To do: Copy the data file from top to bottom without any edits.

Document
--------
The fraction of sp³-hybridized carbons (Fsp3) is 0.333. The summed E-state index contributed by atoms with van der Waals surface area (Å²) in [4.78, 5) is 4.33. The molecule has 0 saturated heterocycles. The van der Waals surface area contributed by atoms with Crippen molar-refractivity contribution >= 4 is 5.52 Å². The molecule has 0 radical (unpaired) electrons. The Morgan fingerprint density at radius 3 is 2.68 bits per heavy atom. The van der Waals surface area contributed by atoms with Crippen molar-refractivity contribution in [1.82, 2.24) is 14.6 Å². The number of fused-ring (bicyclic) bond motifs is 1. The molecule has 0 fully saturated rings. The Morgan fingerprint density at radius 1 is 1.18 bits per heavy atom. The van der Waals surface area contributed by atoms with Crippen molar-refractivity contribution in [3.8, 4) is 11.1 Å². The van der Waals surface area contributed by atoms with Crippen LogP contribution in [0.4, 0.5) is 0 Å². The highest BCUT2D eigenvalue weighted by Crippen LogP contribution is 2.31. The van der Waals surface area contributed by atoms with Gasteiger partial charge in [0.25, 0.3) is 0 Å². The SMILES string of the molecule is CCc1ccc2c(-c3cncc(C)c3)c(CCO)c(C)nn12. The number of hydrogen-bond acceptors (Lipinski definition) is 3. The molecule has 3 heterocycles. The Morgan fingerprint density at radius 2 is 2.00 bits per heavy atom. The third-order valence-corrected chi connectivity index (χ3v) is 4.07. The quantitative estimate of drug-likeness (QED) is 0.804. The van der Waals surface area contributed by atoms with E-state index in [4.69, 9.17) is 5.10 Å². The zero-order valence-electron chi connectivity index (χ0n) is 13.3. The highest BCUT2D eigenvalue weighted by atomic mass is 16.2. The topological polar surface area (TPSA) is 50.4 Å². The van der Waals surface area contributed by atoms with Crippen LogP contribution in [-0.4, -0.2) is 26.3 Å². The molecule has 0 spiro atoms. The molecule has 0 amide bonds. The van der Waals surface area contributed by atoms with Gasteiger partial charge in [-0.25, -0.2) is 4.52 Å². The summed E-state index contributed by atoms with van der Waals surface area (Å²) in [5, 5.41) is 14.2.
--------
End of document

The fraction of sp³-hybridized carbons (Fsp3) is 0.333. The summed E-state index contributed by atoms with van der Waals surface area (Å²) in [4.78, 5) is 4.33. The molecule has 0 saturated heterocycles. The van der Waals surface area contributed by atoms with Crippen molar-refractivity contribution >= 4 is 5.52 Å². The molecule has 0 radical (unpaired) electrons. The Morgan fingerprint density at radius 3 is 2.68 bits per heavy atom. The van der Waals surface area contributed by atoms with Crippen molar-refractivity contribution in [1.82, 2.24) is 14.6 Å². The number of fused-ring (bicyclic) bond motifs is 1. The molecule has 0 fully saturated rings. The Morgan fingerprint density at radius 1 is 1.18 bits per heavy atom. The van der Waals surface area contributed by atoms with Crippen molar-refractivity contribution in [3.8, 4) is 11.1 Å². The van der Waals surface area contributed by atoms with Crippen LogP contribution in [0.4, 0.5) is 0 Å². The highest BCUT2D eigenvalue weighted by Crippen LogP contribution is 2.31. The van der Waals surface area contributed by atoms with Gasteiger partial charge in [0.25, 0.3) is 0 Å². The SMILES string of the molecule is CCc1ccc2c(-c3cncc(C)c3)c(CCO)c(C)nn12. The number of hydrogen-bond acceptors (Lipinski definition) is 3. The molecule has 3 heterocycles. The Morgan fingerprint density at radius 2 is 2.00 bits per heavy atom. The third-order valence-corrected chi connectivity index (χ3v) is 4.07. The quantitative estimate of drug-likeness (QED) is 0.804. The van der Waals surface area contributed by atoms with E-state index in [4.69, 9.17) is 5.10 Å². The zero-order valence-electron chi connectivity index (χ0n) is 13.3. The highest BCUT2D eigenvalue weighted by atomic mass is 16.2. The topological polar surface area (TPSA) is 50.4 Å². The van der Waals surface area contributed by atoms with Crippen LogP contribution in [-0.4, -0.2) is 26.3 Å². The molecule has 0 spiro atoms. The molecule has 0 amide bonds. The van der Waals surface area contributed by atoms with Gasteiger partial charge in [-0.25, -0.2) is 4.52 Å². The summed E-state index contributed by atoms with van der Waals surface area (Å²) in [5, 5.41) is 14.2.